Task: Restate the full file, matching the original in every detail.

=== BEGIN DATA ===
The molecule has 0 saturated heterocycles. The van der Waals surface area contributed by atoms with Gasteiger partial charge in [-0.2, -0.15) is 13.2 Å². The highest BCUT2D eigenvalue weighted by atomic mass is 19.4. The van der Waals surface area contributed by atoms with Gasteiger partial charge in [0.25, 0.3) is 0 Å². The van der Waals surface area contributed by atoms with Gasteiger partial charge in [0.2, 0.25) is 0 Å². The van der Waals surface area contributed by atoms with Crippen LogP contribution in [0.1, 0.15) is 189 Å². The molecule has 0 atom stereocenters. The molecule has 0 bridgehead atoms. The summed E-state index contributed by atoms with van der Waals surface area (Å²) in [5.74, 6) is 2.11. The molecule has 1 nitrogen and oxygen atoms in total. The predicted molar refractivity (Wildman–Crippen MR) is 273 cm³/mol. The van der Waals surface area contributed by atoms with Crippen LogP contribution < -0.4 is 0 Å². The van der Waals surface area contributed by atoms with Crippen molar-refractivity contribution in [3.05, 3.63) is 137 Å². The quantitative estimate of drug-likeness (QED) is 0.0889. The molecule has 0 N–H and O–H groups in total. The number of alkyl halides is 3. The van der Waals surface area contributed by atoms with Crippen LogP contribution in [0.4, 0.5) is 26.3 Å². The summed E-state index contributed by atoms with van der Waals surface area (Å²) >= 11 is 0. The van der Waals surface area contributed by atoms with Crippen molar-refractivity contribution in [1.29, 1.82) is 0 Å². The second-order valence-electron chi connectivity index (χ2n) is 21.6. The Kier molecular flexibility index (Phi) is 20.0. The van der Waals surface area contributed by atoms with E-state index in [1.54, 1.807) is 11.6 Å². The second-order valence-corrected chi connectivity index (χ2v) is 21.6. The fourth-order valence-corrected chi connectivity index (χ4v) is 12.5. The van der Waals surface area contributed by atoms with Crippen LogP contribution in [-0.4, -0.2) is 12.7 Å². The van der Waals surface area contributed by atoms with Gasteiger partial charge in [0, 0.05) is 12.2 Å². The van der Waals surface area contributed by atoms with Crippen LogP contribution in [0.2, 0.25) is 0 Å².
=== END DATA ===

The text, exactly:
The molecule has 0 saturated heterocycles. The van der Waals surface area contributed by atoms with Gasteiger partial charge in [-0.2, -0.15) is 13.2 Å². The highest BCUT2D eigenvalue weighted by atomic mass is 19.4. The van der Waals surface area contributed by atoms with Gasteiger partial charge in [0.25, 0.3) is 0 Å². The van der Waals surface area contributed by atoms with Gasteiger partial charge in [0.2, 0.25) is 0 Å². The van der Waals surface area contributed by atoms with Crippen LogP contribution in [0.1, 0.15) is 189 Å². The molecule has 0 atom stereocenters. The molecule has 0 bridgehead atoms. The summed E-state index contributed by atoms with van der Waals surface area (Å²) in [5.74, 6) is 2.11. The molecule has 1 nitrogen and oxygen atoms in total. The predicted molar refractivity (Wildman–Crippen MR) is 273 cm³/mol. The van der Waals surface area contributed by atoms with Crippen LogP contribution < -0.4 is 0 Å². The van der Waals surface area contributed by atoms with Crippen molar-refractivity contribution in [3.05, 3.63) is 137 Å². The quantitative estimate of drug-likeness (QED) is 0.0889. The molecule has 0 N–H and O–H groups in total. The number of alkyl halides is 3. The van der Waals surface area contributed by atoms with Crippen LogP contribution in [0.4, 0.5) is 26.3 Å². The summed E-state index contributed by atoms with van der Waals surface area (Å²) >= 11 is 0. The van der Waals surface area contributed by atoms with Crippen molar-refractivity contribution in [1.29, 1.82) is 0 Å². The second-order valence-electron chi connectivity index (χ2n) is 21.6. The Kier molecular flexibility index (Phi) is 20.0. The van der Waals surface area contributed by atoms with E-state index in [1.54, 1.807) is 11.6 Å². The second-order valence-corrected chi connectivity index (χ2v) is 21.6. The fourth-order valence-corrected chi connectivity index (χ4v) is 12.5. The van der Waals surface area contributed by atoms with Crippen LogP contribution in [-0.4, -0.2) is 12.7 Å². The van der Waals surface area contributed by atoms with Gasteiger partial charge in [0, 0.05) is 12.2 Å². The van der Waals surface area contributed by atoms with Crippen LogP contribution in [0.2, 0.25) is 0 Å².